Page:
The run that felt like destiny has officially come to an end for the Philadelphia Phillies. Throughout most of these playoffs it felt like the Phillies were on their way back to the World Series and at certain times it didn't even feel like any team would come close to knocking them off. Well, the Arizona Diamondbacks stormed back and shocked the world, ending Philadelphia's season prematurely.
There were a lot of good moments this season but it is ultimately a failure. The Phillies were huge favorites in the NLCS and had a commanding 2-0 series lead. They even went home up 3-2, needing one win to close it out. Unfortunately, the stars came up small, and the Phillies will watch the World Series from their couches.
As Philadelphia prepares for another run at their first World Series championship since 2008, they'll have several tough decisions to make. They'll be saying goodbye to plenty of contributors from this season and seasons past.
It didn't end the way anyone had envisioned. Aaron Nola looked untouchable through his first three postseason starts. He allowed just two runs in 18 2/3 innings pitched in those starts, earning victories at home against the Marlins, Braves and Diamondbacks. It looked like Nola was on his way toward pitching another gem in Game 6 when he struck out three batters in the first inning. Unfortunately, it all went downhill from there.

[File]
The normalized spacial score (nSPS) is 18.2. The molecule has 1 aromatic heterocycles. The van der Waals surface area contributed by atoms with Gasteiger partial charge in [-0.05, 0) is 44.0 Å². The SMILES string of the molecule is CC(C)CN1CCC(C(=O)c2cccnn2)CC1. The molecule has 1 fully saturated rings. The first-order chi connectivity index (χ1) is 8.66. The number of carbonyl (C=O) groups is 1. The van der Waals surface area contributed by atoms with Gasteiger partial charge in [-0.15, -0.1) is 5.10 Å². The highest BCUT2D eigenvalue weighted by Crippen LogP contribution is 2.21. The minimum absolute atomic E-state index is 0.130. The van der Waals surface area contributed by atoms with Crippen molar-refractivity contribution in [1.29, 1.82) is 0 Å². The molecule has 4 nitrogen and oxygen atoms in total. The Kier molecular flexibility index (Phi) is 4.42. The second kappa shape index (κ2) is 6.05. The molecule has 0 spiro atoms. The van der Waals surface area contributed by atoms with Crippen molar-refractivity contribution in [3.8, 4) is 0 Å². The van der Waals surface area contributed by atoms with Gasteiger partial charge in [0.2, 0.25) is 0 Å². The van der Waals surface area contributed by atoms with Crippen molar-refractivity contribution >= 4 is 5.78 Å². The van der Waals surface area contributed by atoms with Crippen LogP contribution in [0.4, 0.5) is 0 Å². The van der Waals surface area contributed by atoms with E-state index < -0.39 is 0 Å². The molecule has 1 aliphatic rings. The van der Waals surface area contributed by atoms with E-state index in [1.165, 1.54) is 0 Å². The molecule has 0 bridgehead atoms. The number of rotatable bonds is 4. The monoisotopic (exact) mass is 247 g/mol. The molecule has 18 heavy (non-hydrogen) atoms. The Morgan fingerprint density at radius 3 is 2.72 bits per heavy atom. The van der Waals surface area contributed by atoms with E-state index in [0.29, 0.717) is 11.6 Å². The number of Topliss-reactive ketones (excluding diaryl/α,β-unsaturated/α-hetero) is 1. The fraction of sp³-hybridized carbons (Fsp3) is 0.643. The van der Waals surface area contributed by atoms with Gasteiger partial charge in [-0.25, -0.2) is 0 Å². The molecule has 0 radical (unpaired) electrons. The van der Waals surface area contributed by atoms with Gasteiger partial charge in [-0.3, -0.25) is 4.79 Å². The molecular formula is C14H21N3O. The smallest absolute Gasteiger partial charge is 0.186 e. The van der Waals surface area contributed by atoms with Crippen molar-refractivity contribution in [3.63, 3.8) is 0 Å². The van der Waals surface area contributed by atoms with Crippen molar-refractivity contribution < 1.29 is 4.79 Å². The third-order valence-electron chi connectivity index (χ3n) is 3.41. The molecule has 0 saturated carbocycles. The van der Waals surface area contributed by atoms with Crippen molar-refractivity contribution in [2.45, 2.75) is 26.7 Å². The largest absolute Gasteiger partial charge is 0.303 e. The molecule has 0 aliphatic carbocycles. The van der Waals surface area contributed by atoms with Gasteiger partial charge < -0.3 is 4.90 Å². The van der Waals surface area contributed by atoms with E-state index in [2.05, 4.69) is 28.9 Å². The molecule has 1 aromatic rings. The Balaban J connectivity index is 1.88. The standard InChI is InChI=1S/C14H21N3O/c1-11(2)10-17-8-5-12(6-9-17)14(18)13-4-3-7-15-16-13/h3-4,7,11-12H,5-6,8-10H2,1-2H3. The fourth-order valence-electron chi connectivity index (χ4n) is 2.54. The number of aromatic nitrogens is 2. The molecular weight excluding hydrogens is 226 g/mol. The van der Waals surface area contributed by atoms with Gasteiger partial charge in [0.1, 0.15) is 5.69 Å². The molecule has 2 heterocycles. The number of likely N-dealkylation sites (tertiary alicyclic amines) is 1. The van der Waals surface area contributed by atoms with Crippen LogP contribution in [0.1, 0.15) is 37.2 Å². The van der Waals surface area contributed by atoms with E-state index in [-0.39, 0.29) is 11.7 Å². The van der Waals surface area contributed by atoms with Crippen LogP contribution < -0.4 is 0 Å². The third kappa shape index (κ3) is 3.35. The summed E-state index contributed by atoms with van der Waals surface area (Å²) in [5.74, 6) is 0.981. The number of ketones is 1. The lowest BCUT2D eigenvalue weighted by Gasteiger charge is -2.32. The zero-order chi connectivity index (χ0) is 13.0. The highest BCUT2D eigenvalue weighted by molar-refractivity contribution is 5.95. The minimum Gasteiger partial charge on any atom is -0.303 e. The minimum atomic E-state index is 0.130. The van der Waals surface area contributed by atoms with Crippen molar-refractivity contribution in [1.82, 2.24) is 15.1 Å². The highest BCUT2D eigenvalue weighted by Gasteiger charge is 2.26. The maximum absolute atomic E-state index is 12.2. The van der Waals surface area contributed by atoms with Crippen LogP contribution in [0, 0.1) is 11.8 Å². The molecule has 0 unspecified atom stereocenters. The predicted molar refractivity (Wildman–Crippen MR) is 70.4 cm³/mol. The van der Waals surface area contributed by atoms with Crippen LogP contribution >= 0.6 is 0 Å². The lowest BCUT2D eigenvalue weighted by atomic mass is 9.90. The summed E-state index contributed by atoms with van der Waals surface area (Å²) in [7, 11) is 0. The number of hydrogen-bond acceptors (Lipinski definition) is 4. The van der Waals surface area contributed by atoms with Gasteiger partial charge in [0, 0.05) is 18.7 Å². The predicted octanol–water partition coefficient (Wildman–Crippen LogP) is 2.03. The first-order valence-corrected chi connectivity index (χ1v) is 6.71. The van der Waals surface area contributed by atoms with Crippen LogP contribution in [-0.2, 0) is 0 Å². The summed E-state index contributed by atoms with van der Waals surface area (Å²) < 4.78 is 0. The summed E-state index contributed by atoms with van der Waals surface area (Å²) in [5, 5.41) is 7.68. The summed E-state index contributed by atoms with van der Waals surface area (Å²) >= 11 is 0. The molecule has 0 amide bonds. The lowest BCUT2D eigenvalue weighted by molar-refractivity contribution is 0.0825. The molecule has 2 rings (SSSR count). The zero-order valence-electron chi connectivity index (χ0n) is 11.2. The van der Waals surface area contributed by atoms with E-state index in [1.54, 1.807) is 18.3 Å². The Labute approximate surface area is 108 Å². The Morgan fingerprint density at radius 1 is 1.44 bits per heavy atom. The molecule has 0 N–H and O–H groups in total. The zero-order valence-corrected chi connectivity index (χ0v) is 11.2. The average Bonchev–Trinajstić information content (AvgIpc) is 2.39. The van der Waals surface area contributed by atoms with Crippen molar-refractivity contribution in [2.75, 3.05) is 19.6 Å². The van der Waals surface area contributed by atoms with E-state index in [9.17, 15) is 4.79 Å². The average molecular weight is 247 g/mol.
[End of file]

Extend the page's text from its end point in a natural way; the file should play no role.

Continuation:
Nola wound up allowing four runs in just 4 1/3 innings of work, giving the Diamondbacks some much-needed momentum. It's not only Nola's fault that the Phillies lost Game 6, as the offense managed just one run, but the Phillies did expect more from their number two starter.
After his first three postseason starts it looked like the Phillies would have no choice but to pay the impending free agent whatever it'd take for him to come back, but Nola's clunker in Game 6 reminded the Phillies of his poor regular season. Nola's 4.46 regular season ERA was not what the Phillies had envisioned, and with Nola set to earn a ton of money in free agency, letting him go feels more and more likely.
It was reported earlier this postseason by Bob Nightengale of USA Today that the Phillies and Aaron Nola were nowhere near a potential extension. Nola was looking for an eight-year deal worth around $200 million, while the Phillies were in the four to five-year range. The Phillies might not feel comfortable going that high, but Nola is going to get an offer much better than Philadelphia's in free agency.
Nola being paid to be an ace elsewhere is the likely outcome here.